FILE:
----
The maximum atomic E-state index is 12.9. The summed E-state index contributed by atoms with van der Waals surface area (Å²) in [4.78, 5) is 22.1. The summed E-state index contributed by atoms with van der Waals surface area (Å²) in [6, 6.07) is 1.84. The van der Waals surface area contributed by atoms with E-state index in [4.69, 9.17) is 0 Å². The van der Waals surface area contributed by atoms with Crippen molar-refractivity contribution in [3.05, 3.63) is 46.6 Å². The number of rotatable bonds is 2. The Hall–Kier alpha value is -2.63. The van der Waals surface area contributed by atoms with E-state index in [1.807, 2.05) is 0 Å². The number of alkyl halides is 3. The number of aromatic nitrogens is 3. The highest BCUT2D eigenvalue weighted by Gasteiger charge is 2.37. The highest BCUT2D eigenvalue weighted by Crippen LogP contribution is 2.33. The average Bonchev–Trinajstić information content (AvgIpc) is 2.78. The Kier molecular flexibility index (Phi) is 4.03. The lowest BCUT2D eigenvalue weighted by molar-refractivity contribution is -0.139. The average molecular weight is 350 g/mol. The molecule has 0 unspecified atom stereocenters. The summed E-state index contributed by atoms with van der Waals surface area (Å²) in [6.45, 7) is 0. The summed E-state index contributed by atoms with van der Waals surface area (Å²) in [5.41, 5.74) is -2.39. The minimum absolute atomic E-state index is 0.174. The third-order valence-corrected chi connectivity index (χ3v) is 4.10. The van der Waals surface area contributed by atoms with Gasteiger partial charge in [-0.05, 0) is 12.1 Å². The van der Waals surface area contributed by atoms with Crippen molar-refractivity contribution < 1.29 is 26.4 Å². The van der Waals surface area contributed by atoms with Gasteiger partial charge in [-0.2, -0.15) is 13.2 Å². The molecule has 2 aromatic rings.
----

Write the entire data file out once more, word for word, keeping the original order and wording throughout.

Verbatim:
The maximum atomic E-state index is 12.9. The summed E-state index contributed by atoms with van der Waals surface area (Å²) in [4.78, 5) is 22.1. The summed E-state index contributed by atoms with van der Waals surface area (Å²) in [6, 6.07) is 1.84. The van der Waals surface area contributed by atoms with E-state index in [4.69, 9.17) is 0 Å². The van der Waals surface area contributed by atoms with Crippen molar-refractivity contribution in [3.05, 3.63) is 46.6 Å². The number of rotatable bonds is 2. The Hall–Kier alpha value is -2.63. The van der Waals surface area contributed by atoms with E-state index in [1.807, 2.05) is 0 Å². The number of alkyl halides is 3. The number of aromatic nitrogens is 3. The highest BCUT2D eigenvalue weighted by Gasteiger charge is 2.37. The highest BCUT2D eigenvalue weighted by Crippen LogP contribution is 2.33. The average Bonchev–Trinajstić information content (AvgIpc) is 2.78. The Kier molecular flexibility index (Phi) is 4.03. The lowest BCUT2D eigenvalue weighted by molar-refractivity contribution is -0.139. The average molecular weight is 350 g/mol. The molecule has 0 unspecified atom stereocenters. The summed E-state index contributed by atoms with van der Waals surface area (Å²) in [6.45, 7) is 0. The summed E-state index contributed by atoms with van der Waals surface area (Å²) in [5.41, 5.74) is -2.39. The minimum absolute atomic E-state index is 0.174. The third-order valence-corrected chi connectivity index (χ3v) is 4.10. The van der Waals surface area contributed by atoms with Gasteiger partial charge in [-0.05, 0) is 12.1 Å². The van der Waals surface area contributed by atoms with Crippen molar-refractivity contribution < 1.29 is 26.4 Å². The van der Waals surface area contributed by atoms with Gasteiger partial charge in [-0.2, -0.15) is 13.2 Å². The molecule has 2 aromatic rings.